Monday, December 26, 2016

The End Is Near and It's Going to Be Awesome, by Kevin D. Williamson

Kevin Williamson is calling for an examination of the role of the state and the preferred solutions to social problems.  In The End Is Near and It's Going to Be Awesome: How Going Broke Will Leave America Richer, Happier, and More Secure, Williamson challenges the role of government and offers  alternatives in several policy areas.

Williamson has a deep skepticism of the state.  He asks why do consumer goods continually get better and cheaper, while things the government touches--education, health care, etc.--get worse and more expensive.  Market forces dictate the lives of corporations, but government is the immortal corporation.  The key difference between corporations and the state is the state's monopoly on violence.  "Governments are in most cases the results of the very thing they promise to protect us against: the arbitrary use of a violent means in the pursuit of narrow self-interested ends. . . . Governments operate in very much the same way that organized-crime syndicates do."

Albert Jay Nock pointed out in 1939 that "the idea that the State originated to serve any kind of social purpose is completely unhistorical.  It originated in conquest and confiscation--that is to say, in crime.  It originated for the purpose of maintaining the division of society into an owning-and-exploiting class and a propertyless dependent class--that is, for a criminal purpose. No state known to history originated in any other manner, or for any other purpose."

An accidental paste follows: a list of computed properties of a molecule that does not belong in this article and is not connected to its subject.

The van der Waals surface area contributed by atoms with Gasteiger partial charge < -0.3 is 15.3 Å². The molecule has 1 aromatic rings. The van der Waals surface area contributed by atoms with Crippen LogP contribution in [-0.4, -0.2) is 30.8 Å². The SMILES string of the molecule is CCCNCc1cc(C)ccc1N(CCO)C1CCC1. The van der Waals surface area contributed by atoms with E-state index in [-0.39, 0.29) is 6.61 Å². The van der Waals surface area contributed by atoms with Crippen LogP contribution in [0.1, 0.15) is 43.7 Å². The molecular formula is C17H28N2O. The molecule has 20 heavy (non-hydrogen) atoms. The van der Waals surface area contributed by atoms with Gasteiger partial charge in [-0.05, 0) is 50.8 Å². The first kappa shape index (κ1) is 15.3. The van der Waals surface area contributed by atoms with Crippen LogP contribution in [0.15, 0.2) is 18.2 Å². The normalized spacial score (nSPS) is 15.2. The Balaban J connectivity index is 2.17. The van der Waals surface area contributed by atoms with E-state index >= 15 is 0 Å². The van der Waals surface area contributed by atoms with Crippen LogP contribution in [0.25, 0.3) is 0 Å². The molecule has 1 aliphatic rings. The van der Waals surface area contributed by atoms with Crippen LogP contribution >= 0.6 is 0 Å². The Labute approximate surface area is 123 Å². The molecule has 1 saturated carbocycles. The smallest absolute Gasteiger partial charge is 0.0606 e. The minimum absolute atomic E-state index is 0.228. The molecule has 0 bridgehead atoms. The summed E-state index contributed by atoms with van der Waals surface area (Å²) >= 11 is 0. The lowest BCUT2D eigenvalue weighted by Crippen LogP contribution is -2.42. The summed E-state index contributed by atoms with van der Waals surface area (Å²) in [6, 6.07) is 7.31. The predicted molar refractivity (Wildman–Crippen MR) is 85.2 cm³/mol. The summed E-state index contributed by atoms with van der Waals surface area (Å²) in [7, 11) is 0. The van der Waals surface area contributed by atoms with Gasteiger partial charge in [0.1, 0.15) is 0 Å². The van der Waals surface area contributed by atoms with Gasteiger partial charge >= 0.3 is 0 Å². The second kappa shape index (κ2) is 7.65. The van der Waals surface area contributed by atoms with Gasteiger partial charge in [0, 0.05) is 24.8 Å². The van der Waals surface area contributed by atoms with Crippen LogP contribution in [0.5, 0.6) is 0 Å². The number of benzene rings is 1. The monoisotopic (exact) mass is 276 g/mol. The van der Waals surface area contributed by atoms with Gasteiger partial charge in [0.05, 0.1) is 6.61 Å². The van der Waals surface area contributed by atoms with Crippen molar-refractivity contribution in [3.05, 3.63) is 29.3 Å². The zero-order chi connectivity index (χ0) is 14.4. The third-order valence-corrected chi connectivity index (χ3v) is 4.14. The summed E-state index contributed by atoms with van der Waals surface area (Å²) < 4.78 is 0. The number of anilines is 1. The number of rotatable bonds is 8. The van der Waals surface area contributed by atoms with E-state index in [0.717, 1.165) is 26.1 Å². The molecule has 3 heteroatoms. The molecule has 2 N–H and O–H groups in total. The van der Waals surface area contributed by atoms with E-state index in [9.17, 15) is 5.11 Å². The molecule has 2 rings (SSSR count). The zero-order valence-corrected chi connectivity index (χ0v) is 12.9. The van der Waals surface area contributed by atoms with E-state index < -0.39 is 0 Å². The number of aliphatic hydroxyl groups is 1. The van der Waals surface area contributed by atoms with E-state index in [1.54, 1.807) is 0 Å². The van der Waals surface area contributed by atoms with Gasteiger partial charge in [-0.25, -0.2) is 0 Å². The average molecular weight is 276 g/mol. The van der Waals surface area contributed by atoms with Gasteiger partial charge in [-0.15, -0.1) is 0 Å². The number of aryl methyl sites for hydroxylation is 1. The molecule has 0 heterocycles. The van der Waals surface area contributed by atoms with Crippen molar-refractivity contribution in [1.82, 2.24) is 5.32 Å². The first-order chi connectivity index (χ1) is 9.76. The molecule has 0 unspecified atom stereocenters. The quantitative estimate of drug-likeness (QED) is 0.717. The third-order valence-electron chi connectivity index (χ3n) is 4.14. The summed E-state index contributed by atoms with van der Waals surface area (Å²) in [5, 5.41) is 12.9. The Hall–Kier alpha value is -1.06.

If that seems harsh, well, I don't have an argument for you, except agree with Williamson and Nock that it's true.  When you get right down to it, the state will govern by the rule of law backed up with the threat of violence.  When you're a hammer, everything's a nail.  When you're a government, everything is legislateable.  "There is a deeply irrational tendency in democratic societies to believe that passing a law against problem x is the same as solving problem x, when obviously it is not."  Problem?  Pass a law.  And laws, of course, are enforceable by the threat of violence.

Wait a minute, you say, government is needed for the public good.  Who else will take care of the public good.  First of all, not necessarily the government.  "Two dollars out of every three dollars the federal government spends is spent on something that does not come close to meeting the definition of a public good. . . . The federal budget suggests that just over 20% of what the national government does involves the provision of public goods, and the rest involves taking from A and giving to B because politicians want it that way."

Meanwhile, the private sector can and does provide much of the public good, and could do more.  Williamson argues in chapters on social welfare, education, health care, and law enforcement that reducing the role of the state and allowing providers and consumers more input can lead to improved delivery of service and truly improve the public good.

Readers familiar with libertarian political theory will read much that is familiar in The End Is Near.  However, Williamson will appeal to many who are unsatisfied with the ineptitude of government at every level.  For the most part, I found Williamson's descriptions and prescriptions to be spot on.  My biggest complaint about the book: the title has little connection to the content.  It's a forgivable faux pas, and easily blamed on the editor or publisher.  But I prefer a book's title to have a bit more connection to the actual content.

2016 Reading Challenge: A book you borrow

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